Kaun Jeetega Uttar Pradesh? Looks Like a New Winner This Time
Ten years (2007-17), five elections (Assembly and Lok Sabha) and four different sets of winners. This is the most important headline coming out of Uttar Pradesh, India’s most populous state and home to as many as 80 Lok Sabha constituencies.
This suggests a very strong democratic upsurge which is not a pleasant piece of information for incumbents. The democratic upsurge has smashed all primordial loyalties and has rendered all existing social engineering redundant.
There are some strong data points suggesting precisely the same. Let us take a look at some of them:
- Mayawati’s Bahujan Samaj Party (BSP) won an absolute majority on its own, a first after years of coalition, in 2007 because of significant support from Brahmins and Vaishyas, two social groups considered hostile to behenji’s brand of politics till then. That was considered an outcome of great social engineering experiment then. The experiment did not last long though.
- The Congress’s spectacular electoral showing in the 2009 Lok Sabha in UP was a result of the kind of support the grand old party got among privileged castes, some influential sections of the other backward classes and a large chunk of non-Jatav Dalit voters. These disparate groups, placed all over the traditional caste hierarchy, have seldom voted together. The fact that they did is a statement which was not analysed then.
- Akhilesh Yadav’s Samajwadi Party decisively won the 2012 Assembly elections despite significant erosion in support among Yadavs and Muslims. These social groups, also referred to as M-Y combination, are considered traditional supporters of the socialist party. The fact that a so-called caste-based party could stitch a rainbow coalition beyond its traditional support base did not get the kind of attention it deserved.
- Narendra Modi’s Bharatiya Janata Party swept the 2014 Lok Sabha elections, winning a mandate not seen in recent years in the state. Ironical as it may sound, Modi’s right-wing party was the biggest beneficiary of the process of secularisation of people’s voting behaviour (people moving beyond their primordial loyalties to vote for other candidates) in UP. Smashing conventional wisdom, the BJP won more rural than urban voters. It walked away with a large chunk of Dalit votes, a marginal second to Mayawati’s BSP, and received overwhelming support from, what is known as, most backward classes (MBCs).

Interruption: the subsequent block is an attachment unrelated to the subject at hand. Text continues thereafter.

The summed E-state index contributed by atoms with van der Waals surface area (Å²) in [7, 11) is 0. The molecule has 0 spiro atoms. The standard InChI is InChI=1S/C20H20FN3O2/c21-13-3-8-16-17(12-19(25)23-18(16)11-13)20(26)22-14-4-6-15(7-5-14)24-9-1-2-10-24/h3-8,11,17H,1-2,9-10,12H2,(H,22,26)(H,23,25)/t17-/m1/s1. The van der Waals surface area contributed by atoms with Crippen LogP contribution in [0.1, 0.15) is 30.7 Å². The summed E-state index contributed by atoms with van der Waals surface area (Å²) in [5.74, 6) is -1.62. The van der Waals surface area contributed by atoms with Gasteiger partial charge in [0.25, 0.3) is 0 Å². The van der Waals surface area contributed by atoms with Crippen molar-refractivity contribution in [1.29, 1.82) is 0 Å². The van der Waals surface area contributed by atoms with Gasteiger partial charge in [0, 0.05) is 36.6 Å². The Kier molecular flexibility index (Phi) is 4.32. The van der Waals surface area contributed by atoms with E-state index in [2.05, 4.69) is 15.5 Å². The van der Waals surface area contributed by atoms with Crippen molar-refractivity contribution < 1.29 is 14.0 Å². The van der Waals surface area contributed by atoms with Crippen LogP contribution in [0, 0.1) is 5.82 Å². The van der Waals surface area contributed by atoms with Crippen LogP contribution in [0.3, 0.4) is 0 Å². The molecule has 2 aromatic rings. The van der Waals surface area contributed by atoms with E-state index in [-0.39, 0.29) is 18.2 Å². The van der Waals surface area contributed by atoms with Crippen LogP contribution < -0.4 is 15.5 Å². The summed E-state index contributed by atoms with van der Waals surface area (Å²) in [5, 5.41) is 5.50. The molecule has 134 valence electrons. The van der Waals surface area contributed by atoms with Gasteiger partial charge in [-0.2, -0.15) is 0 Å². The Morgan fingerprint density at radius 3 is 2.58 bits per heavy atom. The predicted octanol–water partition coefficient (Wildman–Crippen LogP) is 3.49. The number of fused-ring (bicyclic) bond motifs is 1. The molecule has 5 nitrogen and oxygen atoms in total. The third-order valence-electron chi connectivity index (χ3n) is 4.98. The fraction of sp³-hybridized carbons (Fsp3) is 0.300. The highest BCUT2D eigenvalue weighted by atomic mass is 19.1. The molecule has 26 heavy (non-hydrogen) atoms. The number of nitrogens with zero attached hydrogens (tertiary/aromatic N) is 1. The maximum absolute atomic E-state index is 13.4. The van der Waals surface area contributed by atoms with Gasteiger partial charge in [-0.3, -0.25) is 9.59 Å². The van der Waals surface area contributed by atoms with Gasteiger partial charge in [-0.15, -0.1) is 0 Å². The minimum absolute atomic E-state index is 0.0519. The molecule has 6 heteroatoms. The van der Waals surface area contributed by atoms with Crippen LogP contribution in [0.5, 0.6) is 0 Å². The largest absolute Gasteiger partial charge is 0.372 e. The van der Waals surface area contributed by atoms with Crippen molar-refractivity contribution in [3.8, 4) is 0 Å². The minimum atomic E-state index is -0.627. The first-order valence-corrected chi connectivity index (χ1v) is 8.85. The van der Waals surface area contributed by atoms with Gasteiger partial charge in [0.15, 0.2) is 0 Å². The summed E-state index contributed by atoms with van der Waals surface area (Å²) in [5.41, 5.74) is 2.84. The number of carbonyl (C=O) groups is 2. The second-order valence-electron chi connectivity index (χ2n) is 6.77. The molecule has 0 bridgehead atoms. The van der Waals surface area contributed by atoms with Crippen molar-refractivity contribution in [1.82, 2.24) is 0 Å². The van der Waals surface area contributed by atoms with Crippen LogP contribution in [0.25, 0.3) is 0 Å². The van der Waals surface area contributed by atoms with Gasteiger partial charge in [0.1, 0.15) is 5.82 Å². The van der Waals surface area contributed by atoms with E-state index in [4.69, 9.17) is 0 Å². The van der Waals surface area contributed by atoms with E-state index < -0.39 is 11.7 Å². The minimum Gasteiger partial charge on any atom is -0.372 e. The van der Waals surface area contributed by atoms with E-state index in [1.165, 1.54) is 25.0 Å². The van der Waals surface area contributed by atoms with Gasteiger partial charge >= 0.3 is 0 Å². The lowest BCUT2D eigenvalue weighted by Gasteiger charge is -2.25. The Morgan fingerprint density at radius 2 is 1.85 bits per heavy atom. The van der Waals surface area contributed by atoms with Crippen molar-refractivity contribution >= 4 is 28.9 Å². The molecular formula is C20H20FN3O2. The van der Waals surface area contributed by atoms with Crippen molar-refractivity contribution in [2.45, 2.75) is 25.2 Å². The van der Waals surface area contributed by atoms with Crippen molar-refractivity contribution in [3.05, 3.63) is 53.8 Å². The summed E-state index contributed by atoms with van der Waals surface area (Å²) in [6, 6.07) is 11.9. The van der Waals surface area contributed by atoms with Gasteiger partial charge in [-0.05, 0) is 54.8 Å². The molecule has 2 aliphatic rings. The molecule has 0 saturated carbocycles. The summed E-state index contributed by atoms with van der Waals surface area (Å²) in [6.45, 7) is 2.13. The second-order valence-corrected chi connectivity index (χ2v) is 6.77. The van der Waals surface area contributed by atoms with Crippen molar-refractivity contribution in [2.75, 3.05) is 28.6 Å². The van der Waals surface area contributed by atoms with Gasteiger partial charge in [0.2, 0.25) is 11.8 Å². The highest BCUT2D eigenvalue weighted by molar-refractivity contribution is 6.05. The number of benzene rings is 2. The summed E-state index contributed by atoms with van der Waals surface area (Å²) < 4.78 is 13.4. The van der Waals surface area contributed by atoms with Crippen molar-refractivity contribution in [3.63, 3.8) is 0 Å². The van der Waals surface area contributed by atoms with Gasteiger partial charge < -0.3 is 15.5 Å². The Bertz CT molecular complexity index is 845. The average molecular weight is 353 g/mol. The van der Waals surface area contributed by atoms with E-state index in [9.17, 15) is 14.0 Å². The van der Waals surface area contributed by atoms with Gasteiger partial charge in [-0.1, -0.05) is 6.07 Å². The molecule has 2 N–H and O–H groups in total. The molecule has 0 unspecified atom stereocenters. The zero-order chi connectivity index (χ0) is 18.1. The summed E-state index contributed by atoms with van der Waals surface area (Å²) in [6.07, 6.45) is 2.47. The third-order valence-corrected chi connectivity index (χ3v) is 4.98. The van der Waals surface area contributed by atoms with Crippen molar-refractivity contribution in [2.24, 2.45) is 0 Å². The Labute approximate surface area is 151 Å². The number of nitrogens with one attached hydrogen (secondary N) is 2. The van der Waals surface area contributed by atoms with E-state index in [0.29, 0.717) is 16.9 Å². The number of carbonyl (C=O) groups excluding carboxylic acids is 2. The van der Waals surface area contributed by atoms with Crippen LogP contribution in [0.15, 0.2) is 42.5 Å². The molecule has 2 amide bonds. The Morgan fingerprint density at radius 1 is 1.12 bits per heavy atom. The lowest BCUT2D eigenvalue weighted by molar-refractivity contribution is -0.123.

- The 2017 Assembly election was a repeat of 2014 and the BJP won big despite the dreaded demonetisation. It was the same democratic upsurge, of punishing the incumbent (then the ruling Samajwadi Party in the state), at play.
People Don’t ‘Caste’ Their Votes Anymore
The democratic upsurge has ensured that people have ceased to ‘caste’ (and not cast) their votes, a euphemism generally used to denote how caste identities triumph over everything else, while deciding who to vote for. How else will you explain that?
- A large section of privileged castes switched their loyalties four times in four elections (2007-14). While a fifth of privileged caste voters (so-called upper castes) opted for the BSP in 2007, the Congress won one out of every three such votes in 2009. The same group solidly backed the BJP in 2014 and 2017.